DOJ Prepares To Sign Off On An Elaborate T-Mobile Merger Plan That Isn't Likely To Work

from the ill-communication dept

While the Pai FCC is chomping at the bit to approve T-Mobile and Sprint’s competition and job killing mega-union, rumors have long been that many DOJ staffers remain highly skeptical about the purported benefits of the deal. After all, history routinely shows that when you reduce the number of overall competitors in the telecom space from four to three, the reduction in competition results in higher prices and worse service (go ask the Canadians or the Irish). Such mergers also pretty routinely are massive job killers, given there’s a laundry list of support and middle management personnel who wind up being redundant.

To address the competitive impacts, the DOJ is prepared to sign off on a new, elaborate deal that would offload Sprint prepaid brand Boost Mobile and some spectrum to Dish Network in a bid to cobble together a viable, fourth competitor out of sticks and twine:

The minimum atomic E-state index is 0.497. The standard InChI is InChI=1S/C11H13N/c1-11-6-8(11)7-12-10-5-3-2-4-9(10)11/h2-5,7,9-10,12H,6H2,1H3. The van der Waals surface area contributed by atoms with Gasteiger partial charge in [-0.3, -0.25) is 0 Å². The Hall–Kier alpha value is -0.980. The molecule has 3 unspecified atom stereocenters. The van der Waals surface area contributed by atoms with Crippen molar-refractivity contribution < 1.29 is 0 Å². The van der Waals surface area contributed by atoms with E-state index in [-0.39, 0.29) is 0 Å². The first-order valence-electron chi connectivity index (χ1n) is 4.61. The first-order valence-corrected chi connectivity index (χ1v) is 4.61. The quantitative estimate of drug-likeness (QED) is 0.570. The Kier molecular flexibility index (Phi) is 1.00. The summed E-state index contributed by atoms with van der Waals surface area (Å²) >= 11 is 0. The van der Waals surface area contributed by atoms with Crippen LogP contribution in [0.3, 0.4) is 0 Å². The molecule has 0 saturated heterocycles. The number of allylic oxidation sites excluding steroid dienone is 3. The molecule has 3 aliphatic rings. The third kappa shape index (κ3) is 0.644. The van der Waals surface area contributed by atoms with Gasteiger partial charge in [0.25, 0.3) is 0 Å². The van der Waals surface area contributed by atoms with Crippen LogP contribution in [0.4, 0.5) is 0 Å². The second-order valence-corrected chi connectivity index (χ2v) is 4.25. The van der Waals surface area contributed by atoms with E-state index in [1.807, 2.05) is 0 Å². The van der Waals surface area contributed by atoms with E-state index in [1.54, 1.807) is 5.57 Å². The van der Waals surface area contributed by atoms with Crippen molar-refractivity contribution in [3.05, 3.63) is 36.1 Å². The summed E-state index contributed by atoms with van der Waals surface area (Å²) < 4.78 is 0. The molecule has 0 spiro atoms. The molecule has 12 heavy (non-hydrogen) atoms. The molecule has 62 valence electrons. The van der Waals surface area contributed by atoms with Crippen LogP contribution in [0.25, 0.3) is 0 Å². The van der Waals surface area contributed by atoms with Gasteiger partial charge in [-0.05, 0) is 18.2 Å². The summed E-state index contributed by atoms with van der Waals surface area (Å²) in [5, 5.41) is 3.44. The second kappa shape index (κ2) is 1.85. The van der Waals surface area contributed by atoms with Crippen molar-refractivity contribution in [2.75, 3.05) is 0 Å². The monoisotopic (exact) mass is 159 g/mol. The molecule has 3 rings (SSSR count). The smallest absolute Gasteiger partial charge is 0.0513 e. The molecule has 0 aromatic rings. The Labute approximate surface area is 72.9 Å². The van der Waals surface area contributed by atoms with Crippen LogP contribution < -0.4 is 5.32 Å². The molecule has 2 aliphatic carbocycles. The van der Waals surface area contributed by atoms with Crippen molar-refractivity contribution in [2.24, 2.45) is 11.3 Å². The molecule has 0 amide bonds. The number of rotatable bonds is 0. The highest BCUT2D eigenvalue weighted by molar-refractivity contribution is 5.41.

“Satellite-TV provider Dish Network Corp. has agreed to pay $5 billion for wireless assets in a deal with T-Mobile US Inc. and Sprint Corp., setting the stage for the Justice Department to approve the $26.5 billion merger of the mobile-phone carriers, according to people familiar with the matter.

After weeks of negotiations, the parties have hammered out an agreement under which Dish will pay about $1.5 billion for prepaid mobile businesses and roughly $3.5 billion for spectrum, said the people, who asked not to be identified because the details are still private. Under the terms of the deal, Dish can?t sell the assets or hand over control of the agreement to a third party for three years, the people said.”